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Reply #20 posted 04/09/15 3:10am

FunkiestOne

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You might as well make a thread about reasons for the decline of Michael Jordon (why can't he dunk like he used to?) or Wayne Gretzkey...or Albert Einstein (who came up with the Theory of Relativity in his mid 20s)


Yes it is old age...you lose brain cells and you lose your strength and skills and talent..just the way it is...for EVERYBODY.

Of course there are other factors, but the main one is that old age took the genius out of Prince.

[Edited 4/9/15 3:11am]

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Reply #21 posted 04/09/15 3:35am

Aerogram

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So Prince's career isn't one long crescendo, each album reaching reaching new heights, expanding artistically and commercially forever and a day.

There are many reasons why that's not what happened, not only in his case but in all cases.

One reason has to do with how albums become classics. Recording stars usually rise when they are young, and they attract a young audience. As both the artist and his public age,something happens : the initial fan base buys fewer records, but cherish those earlier records, the soundtrack of their youth. They go on to call those records classics, newer and younger fans see them call them classics, and the legend is born, chronicled by the once incredible artistic and commercial feats everyone agrees on.

In other words, conventions set in, everyone ages, few buy as many records and history is written... for now. Looking back at you other artists in different mediums, later works are often rehabilitated. They did not benefit from the same perfect dynamics as the now classic period, but remove all that and you still have great artistry. A good example of that is Aretha's 70s stuff, many songs consider d not as great as earlier material received a new appreciation when they came out wi the box sets.
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Reply #22 posted 04/09/15 3:47am

KingSausage

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I blame Geneva's cookies. Who knows what was in them.
"Drop that stereo before I blow your Goddamn nuts off, asshole!"
-Eugene Tackleberry
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Reply #23 posted 04/09/15 4:38am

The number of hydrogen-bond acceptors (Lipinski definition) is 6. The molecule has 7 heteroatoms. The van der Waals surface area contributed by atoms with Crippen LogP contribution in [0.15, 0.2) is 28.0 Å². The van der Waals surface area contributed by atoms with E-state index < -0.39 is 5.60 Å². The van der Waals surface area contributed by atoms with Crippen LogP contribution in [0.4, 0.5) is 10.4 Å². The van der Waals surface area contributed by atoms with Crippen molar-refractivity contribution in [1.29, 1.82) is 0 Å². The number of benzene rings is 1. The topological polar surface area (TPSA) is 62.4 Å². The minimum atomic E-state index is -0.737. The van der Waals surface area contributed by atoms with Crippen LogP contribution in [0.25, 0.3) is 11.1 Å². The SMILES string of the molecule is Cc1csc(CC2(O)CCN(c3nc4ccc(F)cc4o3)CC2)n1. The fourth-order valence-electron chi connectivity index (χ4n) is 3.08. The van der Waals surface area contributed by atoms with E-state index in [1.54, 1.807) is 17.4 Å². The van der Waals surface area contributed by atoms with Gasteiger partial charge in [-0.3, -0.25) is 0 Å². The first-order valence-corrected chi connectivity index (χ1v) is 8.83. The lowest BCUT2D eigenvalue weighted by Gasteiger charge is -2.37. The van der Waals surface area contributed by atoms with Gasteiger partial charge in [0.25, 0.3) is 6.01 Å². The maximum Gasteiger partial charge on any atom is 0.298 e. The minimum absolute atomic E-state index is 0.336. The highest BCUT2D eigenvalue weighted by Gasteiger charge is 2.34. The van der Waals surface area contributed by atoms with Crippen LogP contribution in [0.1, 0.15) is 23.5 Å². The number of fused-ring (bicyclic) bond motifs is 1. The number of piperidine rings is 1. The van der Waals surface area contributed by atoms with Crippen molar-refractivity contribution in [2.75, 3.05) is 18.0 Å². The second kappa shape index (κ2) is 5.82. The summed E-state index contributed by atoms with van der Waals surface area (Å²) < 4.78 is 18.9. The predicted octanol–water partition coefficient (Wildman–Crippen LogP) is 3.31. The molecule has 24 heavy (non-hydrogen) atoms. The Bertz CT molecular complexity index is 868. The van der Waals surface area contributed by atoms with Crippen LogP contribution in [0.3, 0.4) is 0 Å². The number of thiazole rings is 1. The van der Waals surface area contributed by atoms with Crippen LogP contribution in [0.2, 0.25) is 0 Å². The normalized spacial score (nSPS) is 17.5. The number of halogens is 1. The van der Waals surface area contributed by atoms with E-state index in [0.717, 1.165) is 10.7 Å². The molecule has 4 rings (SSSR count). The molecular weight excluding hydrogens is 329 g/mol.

jaawwnn

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Aerogram said:

So Prince's career isn't one long crescendo, each album reaching reaching new heights, expanding artistically and commercially forever and a day. There are many reasons why that's not what happened, not only in his case but in all cases. One reason has to do with how albums become classics. Recording stars usually rise when they are young, and they attract a young audience. As both the artist and his public age,something happens : the initial fan base buys fewer records, but cherish those earlier records, the soundtrack of their youth. They go on to call those records classics, newer and younger fans see them call them classics, and the legend is born, chronicled by the once incredible artistic and commercial feats everyone agrees on. In other words, conventions set in, everyone ages, few buy as many records and history is written... for now. Looking back at you other artists in different mediums, later works are often rehabilitated. They did not benefit from the same perfect dynamics as the now classic period, but remove all that and you still have great artistry. A good example of that is Aretha's 70s stuff, many songs consider d not as great as earlier material received a new appreciation when they came out wi the box sets.

Yeah, i don't buy prince's age as an excuse at all. Plenty of older artists release brilliant work as they get older, as long as they stay inspired and interact with the world. I'm not sure I see prince doing that though.

Bigger question though, will we ever be allowed rediscover Prince's life-long catalogue? Will there ever be a box set with F.U.N.K. on it for example? Prince'll probably just burn it all on his deathbed.

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Reply #24 posted 04/09/15 4:50am

Rebeljuice

I reckon Prince thinks that any song leaked from the vault is a dead song, never to be finished or released officially. It is well known that Prince often mines the vault for songs to put on a new album. But he rarely ever mines a song that has been previously leaked. Occasionally he does such as the title track to Rave and some of the GB songs. But most of the time we probably dont know if a song is old or when it was actually written.